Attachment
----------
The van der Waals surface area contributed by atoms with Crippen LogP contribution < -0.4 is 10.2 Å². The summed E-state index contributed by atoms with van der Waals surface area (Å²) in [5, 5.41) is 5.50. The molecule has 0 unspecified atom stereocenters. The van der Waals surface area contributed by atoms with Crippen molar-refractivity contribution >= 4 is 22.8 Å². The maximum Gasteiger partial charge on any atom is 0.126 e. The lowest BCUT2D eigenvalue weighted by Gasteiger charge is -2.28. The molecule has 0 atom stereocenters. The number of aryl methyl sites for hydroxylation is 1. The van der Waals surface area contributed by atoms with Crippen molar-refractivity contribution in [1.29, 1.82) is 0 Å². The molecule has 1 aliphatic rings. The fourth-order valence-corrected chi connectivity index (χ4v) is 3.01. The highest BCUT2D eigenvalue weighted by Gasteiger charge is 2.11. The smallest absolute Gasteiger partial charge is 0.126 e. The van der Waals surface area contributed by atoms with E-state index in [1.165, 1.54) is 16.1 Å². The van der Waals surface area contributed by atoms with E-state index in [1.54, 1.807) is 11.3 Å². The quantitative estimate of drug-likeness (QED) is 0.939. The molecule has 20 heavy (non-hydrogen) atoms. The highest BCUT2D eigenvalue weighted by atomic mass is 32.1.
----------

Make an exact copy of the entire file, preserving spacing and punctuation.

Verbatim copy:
The van der Waals surface area contributed by atoms with Crippen LogP contribution < -0.4 is 10.2 Å². The summed E-state index contributed by atoms with van der Waals surface area (Å²) in [5, 5.41) is 5.50. The molecule has 0 unspecified atom stereocenters. The van der Waals surface area contributed by atoms with Crippen molar-refractivity contribution >= 4 is 22.8 Å². The maximum Gasteiger partial charge on any atom is 0.126 e. The lowest BCUT2D eigenvalue weighted by Gasteiger charge is -2.28. The molecule has 0 atom stereocenters. The number of aryl methyl sites for hydroxylation is 1. The van der Waals surface area contributed by atoms with Crippen molar-refractivity contribution in [1.29, 1.82) is 0 Å². The molecule has 1 aliphatic rings. The fourth-order valence-corrected chi connectivity index (χ4v) is 3.01. The highest BCUT2D eigenvalue weighted by Gasteiger charge is 2.11. The smallest absolute Gasteiger partial charge is 0.126 e. The van der Waals surface area contributed by atoms with E-state index in [1.165, 1.54) is 16.1 Å². The van der Waals surface area contributed by atoms with E-state index in [1.54, 1.807) is 11.3 Å². The quantitative estimate of drug-likeness (QED) is 0.939. The molecule has 20 heavy (non-hydrogen) atoms. The highest BCUT2D eigenvalue weighted by atomic mass is 32.1.